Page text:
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Indiana Fruit & Vegetable Field Tour The tour will be held at Tuttle Orchards, 5717 North 300 West Greenfield IN 46140, June 28, 9:00 am -4:00 pm. On-site registration 9 am at Tuttle Orchard. Registration fee is $5 per person. For further questions contact Lori Jolly-Brown at ljollybr@purdue.edu or (765) 494-1296. Southwest Purdue Ag Center Field Day  Southwest Purdue Ag Center Field Day will be held on June 29, 2017 at Southwest Purdue Agricultural Center, Vincennes, IN. The field day provides two choices of tours: Horticultural Crop Production and Agronomic Crop Production. The Horticultural Crop Production tour will feature Organic Tomato Production, High Tunnel Vegetable Production, Grape Research, Protecting Pollinators while Managing Insect Pests in Watermelon Production, and Produce Food Safety. A meal will accompany the tour with PARP classes available after lunch. Please contact Barb Joyner (joynerb@purdue.edu, (812) 886-0198) for registration, or register online at https://purdue.qualtrics.com/jfe/form/SV_0rICQrMVJmiMnqZ. Organic Vegetable Seed Production & Varietal Selection Workshop  The workshop[Read More…]

Recent dry weather raises concern about effectiveness of preemergent herbicides.  Preemergent herbicides applied on the soil surface need to be moved into the soil where the target weed seeds are germinating (normally 1-2 inches deep) in order to be effective. The process normally requires 0.5 to 0.75 inch of water within a few days of herbicide application. For example, product labels state that Curbit 3EC® needs 0.5 inch of water within 5 days of application, and Dual Magnum® needs at least 0.5 inch water within 10 days of application. In nonirrigated areas where rain is not anticipated, a shallow cultivation is needed to move the herbicide into the zone of weed seed germination. Most areas of Indiana were dry the last week of May and first week of June. If preemergent herbicides were not incorporated in a timely manner by water or machine, unsatisfactory weed control might be observed. In that case,[Read More…]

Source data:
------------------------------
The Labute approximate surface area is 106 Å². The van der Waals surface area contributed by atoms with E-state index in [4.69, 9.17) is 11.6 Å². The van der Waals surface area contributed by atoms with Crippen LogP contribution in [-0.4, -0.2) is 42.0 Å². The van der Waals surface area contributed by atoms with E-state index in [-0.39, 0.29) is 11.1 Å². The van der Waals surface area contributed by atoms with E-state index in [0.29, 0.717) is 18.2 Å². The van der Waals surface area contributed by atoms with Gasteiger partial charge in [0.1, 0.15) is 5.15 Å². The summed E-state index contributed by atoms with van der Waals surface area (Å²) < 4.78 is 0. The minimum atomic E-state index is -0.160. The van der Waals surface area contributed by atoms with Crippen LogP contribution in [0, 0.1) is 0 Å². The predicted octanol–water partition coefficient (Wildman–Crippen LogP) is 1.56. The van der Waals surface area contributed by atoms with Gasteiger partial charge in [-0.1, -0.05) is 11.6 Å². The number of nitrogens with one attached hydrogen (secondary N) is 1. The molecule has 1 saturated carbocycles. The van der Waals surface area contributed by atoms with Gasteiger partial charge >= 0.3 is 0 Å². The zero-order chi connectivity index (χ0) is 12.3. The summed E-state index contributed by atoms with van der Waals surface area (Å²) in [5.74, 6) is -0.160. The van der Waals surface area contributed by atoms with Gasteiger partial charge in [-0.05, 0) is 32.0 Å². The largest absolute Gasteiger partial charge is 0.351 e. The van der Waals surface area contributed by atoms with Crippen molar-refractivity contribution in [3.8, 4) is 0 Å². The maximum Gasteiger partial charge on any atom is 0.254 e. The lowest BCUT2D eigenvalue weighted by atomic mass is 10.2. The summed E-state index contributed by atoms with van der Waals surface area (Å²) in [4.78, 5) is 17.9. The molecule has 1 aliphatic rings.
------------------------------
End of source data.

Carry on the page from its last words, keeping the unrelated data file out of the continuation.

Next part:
Figure 1. A 30% black shade cloth was added to one of the high tunnels

Tomatoes growing in high tunnels are in the middle of or close to harvest. Developing and maturing fruit are under leaf canopies. On the top of the plants, many flowers are still blooming. These flowers will contribute to the second big harvest. Although tomatoes in June are most valuable, we certainly appreciate big, red and delicious tomatoes in July and August.  To ensure a sustained yield, it is important for these flowers to set fruit. The process of fruit set is very sensitive to excessively high temperatures. When temperatures rise above 100°F, even just for a few hours for a handful of days, tomato flowers may be aborted and fruit set fail. Night temperatures above 75°F may also cause tomato fruit set failure. In addition to fruit set, high temperatures affect fruit ripening process. Ethylene associated ripening decreases markedly at a temperature above 93°F. As a result, there might be an increasing number of[Read More…]